Child welfare in Halifax, 1900--1960: Institutional transformation, denominationalism, and the creation of a 'public' welfare system.
Author(s)Lafferty, Renee Nicole.
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AbstractChild welfare programmes in the city of Halifax underwent significant transformation between 1900 and 1960, particularly in relation to the place of denominational institutions. Over the course of this sixty year period, material and ideological changes combined to render the types of services once offered by these institutions, redundant. The city's congregate care Homes and asylums were, by the late 1950s, smaller in both size and jurisdiction. While such changes most often are viewed as symptomatic of secularization, the current dissertation disengages from this problematic historical narrative, and sets causality not within an abstract process, but within the peculiar, complex, and often conflictual local context of the city.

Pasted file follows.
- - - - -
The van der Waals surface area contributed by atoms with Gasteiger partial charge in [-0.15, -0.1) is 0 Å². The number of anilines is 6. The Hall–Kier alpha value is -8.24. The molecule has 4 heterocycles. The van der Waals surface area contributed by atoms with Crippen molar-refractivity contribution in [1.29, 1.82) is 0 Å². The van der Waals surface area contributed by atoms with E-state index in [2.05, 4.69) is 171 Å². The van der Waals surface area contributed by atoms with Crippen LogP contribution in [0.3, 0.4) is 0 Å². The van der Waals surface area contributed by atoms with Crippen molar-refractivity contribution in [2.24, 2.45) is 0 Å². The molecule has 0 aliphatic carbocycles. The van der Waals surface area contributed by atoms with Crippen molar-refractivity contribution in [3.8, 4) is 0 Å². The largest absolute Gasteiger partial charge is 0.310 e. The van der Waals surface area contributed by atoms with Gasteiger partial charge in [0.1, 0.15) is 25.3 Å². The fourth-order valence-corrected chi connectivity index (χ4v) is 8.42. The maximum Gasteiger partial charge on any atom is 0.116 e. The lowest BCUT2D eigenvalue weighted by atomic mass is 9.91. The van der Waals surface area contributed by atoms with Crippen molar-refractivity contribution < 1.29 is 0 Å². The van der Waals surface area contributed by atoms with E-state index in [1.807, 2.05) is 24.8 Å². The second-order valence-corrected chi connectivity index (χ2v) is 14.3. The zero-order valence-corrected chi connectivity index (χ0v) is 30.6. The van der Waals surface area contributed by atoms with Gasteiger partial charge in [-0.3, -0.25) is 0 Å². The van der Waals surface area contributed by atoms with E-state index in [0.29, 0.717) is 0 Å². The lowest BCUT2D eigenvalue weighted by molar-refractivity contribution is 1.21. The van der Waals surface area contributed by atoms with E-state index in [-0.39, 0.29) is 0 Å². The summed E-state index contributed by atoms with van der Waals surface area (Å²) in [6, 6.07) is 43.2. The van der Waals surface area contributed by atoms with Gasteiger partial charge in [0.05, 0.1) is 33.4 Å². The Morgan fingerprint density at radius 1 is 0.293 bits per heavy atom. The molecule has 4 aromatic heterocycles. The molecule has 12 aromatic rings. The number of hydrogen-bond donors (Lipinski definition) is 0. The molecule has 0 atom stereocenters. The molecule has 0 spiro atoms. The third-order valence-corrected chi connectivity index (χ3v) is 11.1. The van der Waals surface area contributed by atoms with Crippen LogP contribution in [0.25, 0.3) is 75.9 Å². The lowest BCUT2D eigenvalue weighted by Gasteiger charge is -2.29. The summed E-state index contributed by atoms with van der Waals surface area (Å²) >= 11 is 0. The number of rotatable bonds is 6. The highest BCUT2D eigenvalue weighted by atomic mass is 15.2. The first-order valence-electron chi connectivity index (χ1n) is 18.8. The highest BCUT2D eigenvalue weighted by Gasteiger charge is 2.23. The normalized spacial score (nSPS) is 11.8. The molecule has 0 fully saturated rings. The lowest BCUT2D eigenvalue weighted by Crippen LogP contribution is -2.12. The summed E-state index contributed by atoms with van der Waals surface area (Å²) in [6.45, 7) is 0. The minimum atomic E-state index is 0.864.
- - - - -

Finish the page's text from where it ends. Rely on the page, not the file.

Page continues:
As an explanatory framework, secularization imposes a rigid opposition between sacred and secular interests, associating the secular with the modern and professional, and the sacred with the old-fashioned and amateur. It assumes the triumph of the social worker over the institutional manager and thereby obscures both the significant continuity between institutionalization and foster care as therapies for dependency, and the active participation of institutional managers in the adoption of modern practices. It also attributes a degree of control to professional social workers which was not always apparent in the city of Halifax, and it assumes that religious belief had little or no influence within a modern system. Based upon an examination of denominational records, as well as the records of welfare agencies and institutions, this study questions these assumptions about the causes and consequences of change in child welfare practice. It further argues that the institutional managers were, themselves, instrumental in the adoption of those modern methods and ideas which ultimately resulted in their restricted jurisdictions within the city's system.
Thesis (Ph.D.)--Dalhousie University (Canada), 2003.